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MIT Engineers Develop Method to Integrate Multiple Vaccine Doses in Single Delivery

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Published on : Sep 18, 2017

Vaccines have become a major healthcare concern in the modern world, with their undeniable utility leading to steady advancement in order to make vaccines more efficacious and efficient. Vaccine delivery systems have also been developed to an unimaginable degree, with the conventional image of a child crying before a huge syringe set to be soon banished. MIT engineers have created a device that could be used to deliver different vaccines to the same individual at different times without the need for repeat injections. This is a method that could revolutionize the vaccine industry.

The MIT engineers produced microscopic coffee cup-like structures out of PLGA. PLGA is already used in several human applications due to its easy biocompatibility: it is commonly used in implants and prosthetics. The cups were filled with a custom-designed dispensation system and then sealed with heat to prevent leakage. The lid and application of heat turned the coffee sups into a tightly sealed structure. Since PLGA can be designed to break apart within the body at different rates depending on the composition of its molecules, these coffee cups could be used to deliver different vaccines at different times. The system was tested on mice, with coffee cups designed to last 9, 20, and 41 days. The experiment was a success on the small scale, with the containers proving to be leak-proof and reliable in their breakdown.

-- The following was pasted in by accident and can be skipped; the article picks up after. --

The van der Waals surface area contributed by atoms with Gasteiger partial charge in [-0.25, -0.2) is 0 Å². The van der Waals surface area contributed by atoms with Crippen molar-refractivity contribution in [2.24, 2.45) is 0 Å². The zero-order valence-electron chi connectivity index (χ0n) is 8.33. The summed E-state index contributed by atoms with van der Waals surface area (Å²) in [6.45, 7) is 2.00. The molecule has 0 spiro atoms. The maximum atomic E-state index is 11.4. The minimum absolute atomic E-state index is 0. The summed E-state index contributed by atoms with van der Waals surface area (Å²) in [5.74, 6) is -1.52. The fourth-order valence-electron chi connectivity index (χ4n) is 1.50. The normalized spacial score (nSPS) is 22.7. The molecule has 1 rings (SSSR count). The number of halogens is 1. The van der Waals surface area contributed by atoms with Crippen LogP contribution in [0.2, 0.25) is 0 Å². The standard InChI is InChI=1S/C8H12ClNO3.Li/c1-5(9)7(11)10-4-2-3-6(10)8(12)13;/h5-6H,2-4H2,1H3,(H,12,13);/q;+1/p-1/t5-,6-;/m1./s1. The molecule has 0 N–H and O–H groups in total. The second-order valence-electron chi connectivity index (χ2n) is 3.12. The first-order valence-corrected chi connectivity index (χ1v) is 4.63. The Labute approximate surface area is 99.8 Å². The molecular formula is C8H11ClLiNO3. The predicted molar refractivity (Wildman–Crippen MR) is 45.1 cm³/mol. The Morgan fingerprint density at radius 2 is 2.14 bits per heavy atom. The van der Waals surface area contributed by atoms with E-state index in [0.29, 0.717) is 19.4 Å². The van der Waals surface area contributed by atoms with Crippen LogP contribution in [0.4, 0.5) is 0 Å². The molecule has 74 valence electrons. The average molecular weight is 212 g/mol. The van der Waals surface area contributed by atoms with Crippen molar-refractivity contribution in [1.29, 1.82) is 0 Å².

Though the system needs further development to make it economically viable and successful in human bodies, the method could prove to be a major step forward for the vaccines sector. Developing economies, in particular, could make use of this system, as due to the infrequent availability of medical infrastructure in many emerging countries, vaccine availability can be a concern and repeat visits may not be possible.